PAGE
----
We were excited to hold the inaugural Research Software Engineers in HPC Workshop (RSE-HPC-2020) as part of the SC20 conference this year! The half-day, virtual event featured 18 speakers and over 100 participants.
The opening session, chaired by Charles Ferenbaugh, began with keynote addresses from Simon Hettrick in the UK and Frank Löffler in Germany. They spoke on the growth of the RSE movements in their respective countries. Though the name “Research Software Engineer” is only about eight years old, the role is much older. In those countries (and many others), when RSE events were first organized, many RSEs joined in right away and communities grew quickly. Many who joined said they were excited to have “found their people.”
Following the keynotes, three speakers gave lightning talks on their RSE work in various contexts: Miranda Mundt on how research software engineers can support scientific software, Emilio Carcamo on the Research Software Engineering ecosystem for scientific computing supported by SC3UIS in Colombia, and Bernadette Boscoe on RSEs as maintainers and their role in keeping code alive.
We continued with two panel discussions; the first of these was on the topic of building RSE teams and groups, chaired by Daniel S. Katz with Reed Milewicz, Jeremy Cohen, Robert Sinkovits, Mahmood Shad, and Ben van Werkhoven. Several panelists described RSE groups that have developed at their institutions. In many cases the groups were informal at first, with software developers coming together to interact across different domains; later they grew into more formal groups with management agreeing to provide support. Team-building within groups is an important factor, happening both by technical means such as holding group meetings and sharing knowledge, and by non-technical means such as food and social events. Funding for groups is often a challenge. Many groups run primarily on soft money, through short- and medium-term projects; this can be effective at a large institution with many small projects in flight, but carries more risk at smaller institutions. All of the panelists were optimistic about the interesting work available to RSEs, and their growing role in the research community.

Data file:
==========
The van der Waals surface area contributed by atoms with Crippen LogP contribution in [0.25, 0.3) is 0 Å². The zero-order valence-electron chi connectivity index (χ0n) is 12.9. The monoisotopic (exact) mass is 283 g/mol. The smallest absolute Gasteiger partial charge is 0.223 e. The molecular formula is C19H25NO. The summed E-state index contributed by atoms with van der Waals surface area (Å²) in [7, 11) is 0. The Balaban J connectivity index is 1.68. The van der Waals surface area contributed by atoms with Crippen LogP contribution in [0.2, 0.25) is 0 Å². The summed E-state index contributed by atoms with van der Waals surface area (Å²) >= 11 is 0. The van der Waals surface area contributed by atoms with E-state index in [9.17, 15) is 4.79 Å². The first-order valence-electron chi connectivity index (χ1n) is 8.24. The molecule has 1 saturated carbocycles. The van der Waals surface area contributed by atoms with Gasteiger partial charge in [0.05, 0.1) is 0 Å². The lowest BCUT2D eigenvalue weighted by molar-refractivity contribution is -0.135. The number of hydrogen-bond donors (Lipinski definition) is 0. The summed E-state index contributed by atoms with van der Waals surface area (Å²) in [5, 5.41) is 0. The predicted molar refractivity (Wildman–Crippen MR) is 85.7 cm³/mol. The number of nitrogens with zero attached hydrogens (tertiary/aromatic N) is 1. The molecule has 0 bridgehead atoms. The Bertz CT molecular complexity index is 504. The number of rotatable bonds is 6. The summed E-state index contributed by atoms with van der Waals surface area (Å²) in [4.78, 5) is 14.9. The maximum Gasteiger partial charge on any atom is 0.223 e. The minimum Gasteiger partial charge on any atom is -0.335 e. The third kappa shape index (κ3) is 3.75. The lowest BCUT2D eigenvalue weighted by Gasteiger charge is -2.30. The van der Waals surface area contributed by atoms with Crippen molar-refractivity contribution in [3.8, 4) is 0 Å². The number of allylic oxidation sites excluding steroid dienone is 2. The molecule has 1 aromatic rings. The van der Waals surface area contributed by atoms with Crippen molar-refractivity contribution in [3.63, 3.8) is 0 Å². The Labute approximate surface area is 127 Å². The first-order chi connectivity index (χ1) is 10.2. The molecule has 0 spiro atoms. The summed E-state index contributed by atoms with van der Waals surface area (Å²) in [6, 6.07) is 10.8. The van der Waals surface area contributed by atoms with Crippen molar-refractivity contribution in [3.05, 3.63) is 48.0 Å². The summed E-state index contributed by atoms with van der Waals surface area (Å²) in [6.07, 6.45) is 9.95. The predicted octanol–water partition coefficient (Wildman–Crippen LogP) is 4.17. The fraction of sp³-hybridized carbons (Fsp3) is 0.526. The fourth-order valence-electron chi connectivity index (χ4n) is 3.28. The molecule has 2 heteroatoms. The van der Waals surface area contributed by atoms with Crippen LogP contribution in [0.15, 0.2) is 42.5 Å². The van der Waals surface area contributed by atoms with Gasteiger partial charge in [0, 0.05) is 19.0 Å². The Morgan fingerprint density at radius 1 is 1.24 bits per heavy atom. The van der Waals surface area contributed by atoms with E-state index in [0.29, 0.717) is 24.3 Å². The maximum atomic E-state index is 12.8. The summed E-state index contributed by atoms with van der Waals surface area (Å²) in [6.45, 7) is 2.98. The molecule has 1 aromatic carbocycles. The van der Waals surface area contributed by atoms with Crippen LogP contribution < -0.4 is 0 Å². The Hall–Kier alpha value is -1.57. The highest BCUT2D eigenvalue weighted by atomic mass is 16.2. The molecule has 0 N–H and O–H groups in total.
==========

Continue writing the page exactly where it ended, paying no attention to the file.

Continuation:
The second panel, chaired by Sandra Gesing with Joanna Leng, Ian Cosden, Rinku Gupta, and Carlos Maltzahn, discussed how to support RSE careers. Some institutions have started to recognize RSE roles, but that recognition is uneven across the research landscape. Many RSEs in academia and national labs leave for industry; this makes retention a challenge, particularly since universities can never compete on salary alone. Universities can, however, offer intangibles such as job satisfaction, flexibility, and a creative community. Many RSEs struggle to learn the skills they need for their work; some training programs and resources exist, but often the learning path is ad hoc. Mentors and peers are a great help for learning. Recognition for RSEs is sometimes difficult to gain; more efforts are needed to convince PIs and administrators that software is important. Even with the difficulties, the panelists agreed that the RSE career is interesting and rewarding.
Overall the discussions were lively and many good questions were asked. We’re grateful to everyone who took part. Slides from some of the talks are available on the agenda page. In addition, we are already making plans to (hopefully) hold a second workshop this fall at SC21 in St. Louis, MO (and/or perhaps virtually), and we hope that many of you will be able to join us!